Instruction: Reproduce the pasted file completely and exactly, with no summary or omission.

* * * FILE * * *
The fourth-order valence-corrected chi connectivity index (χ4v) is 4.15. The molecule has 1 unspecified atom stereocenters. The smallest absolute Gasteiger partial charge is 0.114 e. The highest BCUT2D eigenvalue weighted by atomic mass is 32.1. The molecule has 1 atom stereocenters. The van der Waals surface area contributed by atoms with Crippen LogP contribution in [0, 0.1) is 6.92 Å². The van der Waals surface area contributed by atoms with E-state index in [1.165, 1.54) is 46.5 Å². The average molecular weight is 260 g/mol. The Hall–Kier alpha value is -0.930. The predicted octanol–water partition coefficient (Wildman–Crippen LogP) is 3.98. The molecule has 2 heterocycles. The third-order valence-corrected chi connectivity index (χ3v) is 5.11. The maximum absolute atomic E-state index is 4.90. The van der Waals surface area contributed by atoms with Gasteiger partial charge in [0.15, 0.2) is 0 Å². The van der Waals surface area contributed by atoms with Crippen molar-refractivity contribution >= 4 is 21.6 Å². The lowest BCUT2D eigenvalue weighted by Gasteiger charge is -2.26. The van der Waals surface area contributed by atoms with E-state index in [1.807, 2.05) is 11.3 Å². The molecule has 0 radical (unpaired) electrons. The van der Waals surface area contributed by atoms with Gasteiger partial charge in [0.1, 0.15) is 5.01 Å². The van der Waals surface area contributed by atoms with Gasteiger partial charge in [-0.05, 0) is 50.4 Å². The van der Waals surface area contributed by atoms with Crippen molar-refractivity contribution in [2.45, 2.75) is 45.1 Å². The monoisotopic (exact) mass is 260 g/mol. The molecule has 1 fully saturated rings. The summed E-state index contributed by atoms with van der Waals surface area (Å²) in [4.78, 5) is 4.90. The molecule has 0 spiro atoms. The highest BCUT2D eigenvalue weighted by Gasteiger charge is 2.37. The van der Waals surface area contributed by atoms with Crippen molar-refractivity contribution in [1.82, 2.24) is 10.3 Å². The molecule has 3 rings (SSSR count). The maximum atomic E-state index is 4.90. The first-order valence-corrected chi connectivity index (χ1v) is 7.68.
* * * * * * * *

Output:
The fourth-order valence-corrected chi connectivity index (χ4v) is 4.15. The molecule has 1 unspecified atom stereocenters. The smallest absolute Gasteiger partial charge is 0.114 e. The highest BCUT2D eigenvalue weighted by atomic mass is 32.1. The molecule has 1 atom stereocenters. The van der Waals surface area contributed by atoms with Crippen LogP contribution in [0, 0.1) is 6.92 Å². The van der Waals surface area contributed by atoms with E-state index in [1.165, 1.54) is 46.5 Å². The average molecular weight is 260 g/mol. The Hall–Kier alpha value is -0.930. The predicted octanol–water partition coefficient (Wildman–Crippen LogP) is 3.98. The molecule has 2 heterocycles. The third-order valence-corrected chi connectivity index (χ3v) is 5.11. The maximum absolute atomic E-state index is 4.90. The van der Waals surface area contributed by atoms with Gasteiger partial charge in [0.15, 0.2) is 0 Å². The van der Waals surface area contributed by atoms with Crippen molar-refractivity contribution >= 4 is 21.6 Å². The lowest BCUT2D eigenvalue weighted by Gasteiger charge is -2.26. The van der Waals surface area contributed by atoms with E-state index in [1.807, 2.05) is 11.3 Å². The molecule has 0 radical (unpaired) electrons. The van der Waals surface area contributed by atoms with Gasteiger partial charge in [0.1, 0.15) is 5.01 Å². The van der Waals surface area contributed by atoms with Gasteiger partial charge in [-0.05, 0) is 50.4 Å². The van der Waals surface area contributed by atoms with Crippen molar-refractivity contribution in [2.45, 2.75) is 45.1 Å². The monoisotopic (exact) mass is 260 g/mol. The molecule has 1 fully saturated rings. The summed E-state index contributed by atoms with van der Waals surface area (Å²) in [4.78, 5) is 4.90. The molecule has 0 spiro atoms. The highest BCUT2D eigenvalue weighted by Gasteiger charge is 2.37. The van der Waals surface area contributed by atoms with Crippen molar-refractivity contribution in [1.82, 2.24) is 10.3 Å². The molecule has 3 rings (SSSR count). The maximum atomic E-state index is 4.90. The first-order valence-corrected chi connectivity index (χ1v) is 7.68.